adam patrick bell
Jason Nolan is autistic and the director of both the Responsive Ecologies Lab (RE/Lab) and the Experiential Design and Gaming Environment (EDGE) lab, as well as the associate professor in Early Childhood Studies at Ryerson University. Nolan graduated with a PhD in Critical Pedagogy from the University of Toronto in 2001, with a dissertation on virtual learning environments. Nolan’s work has appeared in journals such as Information, Communication & Society, New Media & Society, Surveillance and Society, and Canadian Children. In 2006, he co-edited The International Handbook of Virtual Learning Environments (2006). In 2016 Nolan was featured in the CBC TV program “Disrupting Design, external link” focusing on his project Adaptive Design International that he is starting up in Bolivia.
Kurt Thumlert is associate professor in the Faculty of Education at York University in Toronto, Canada, and is an executive member at York’s Institute for Research on Digital Literacies (IRDL) and is a research associate at the Ryerson Responsive Ecologies Lab (RE/Lab). His current research focuses on informal learning, new media, and technology studies, and learning through making with emerging sound-based technologies, including modular synthesizers. Alongside his newfound interest in modular synthesis, he loves to play and compose and continues to learn on the electric bass and the guitar. He has published work on sound-making, technology, and rethinking music education and learning in journals like Studies in Art Education, Music Educators Journal and The Journal of Music, Health, and Wellbeing.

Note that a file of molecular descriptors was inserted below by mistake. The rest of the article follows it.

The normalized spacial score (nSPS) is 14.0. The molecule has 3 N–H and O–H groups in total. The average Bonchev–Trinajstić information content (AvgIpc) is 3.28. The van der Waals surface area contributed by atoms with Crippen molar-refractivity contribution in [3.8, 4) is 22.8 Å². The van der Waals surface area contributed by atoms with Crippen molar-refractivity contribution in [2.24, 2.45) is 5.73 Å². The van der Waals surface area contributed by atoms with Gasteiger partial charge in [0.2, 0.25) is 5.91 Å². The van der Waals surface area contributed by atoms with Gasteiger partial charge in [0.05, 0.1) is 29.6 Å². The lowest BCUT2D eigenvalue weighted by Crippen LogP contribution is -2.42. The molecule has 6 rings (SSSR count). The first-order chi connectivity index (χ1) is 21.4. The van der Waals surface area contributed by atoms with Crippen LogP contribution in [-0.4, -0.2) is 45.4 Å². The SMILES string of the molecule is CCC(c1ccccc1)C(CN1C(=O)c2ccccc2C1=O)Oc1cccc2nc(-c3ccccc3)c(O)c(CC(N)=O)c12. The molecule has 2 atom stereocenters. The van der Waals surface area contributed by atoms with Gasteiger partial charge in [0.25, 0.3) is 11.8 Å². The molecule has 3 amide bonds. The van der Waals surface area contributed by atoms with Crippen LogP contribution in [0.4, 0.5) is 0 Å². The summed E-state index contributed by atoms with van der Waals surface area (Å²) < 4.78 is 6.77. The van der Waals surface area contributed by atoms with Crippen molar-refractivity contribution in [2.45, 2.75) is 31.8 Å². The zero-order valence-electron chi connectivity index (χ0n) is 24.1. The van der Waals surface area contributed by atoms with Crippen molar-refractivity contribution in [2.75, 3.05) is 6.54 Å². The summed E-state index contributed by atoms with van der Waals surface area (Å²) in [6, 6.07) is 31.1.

Stefan Sunandan Honisch
Stefan Sunandan Honisch is an Honorary Research Associate and Sessional Lecturer in the Department of Theatre and Film at the University of British Columbia. His research interests are at the intersection of Critical Disability Studies, Music, and Critical Pedagogy. Honisch has published in such journals as Music Theory Online, Journal of Inclusive Education, Voices: A World Forum for Music Therapy, and Journal of Interdisciplinary Voice Studies. In addition, Honisch has contributed book and recording reviews to Journal of Musicological Research and Nineteenth-Century Music Review, chapters to The Oxford Handbook of Music and Disability Studies, The Oxford Handbook of Music and the Body, and Transnational Horror Cinema: Bodies of Excess and the Global Grotesque (Palgrave Macmillan), and has a chapter forthcoming in Defining the Boundaries of Disability: Critical Perspectives (Routledge). Honisch serves on the Review Board of Journal of Teaching Disability Studies and on the Editorial Board of Public Disability History.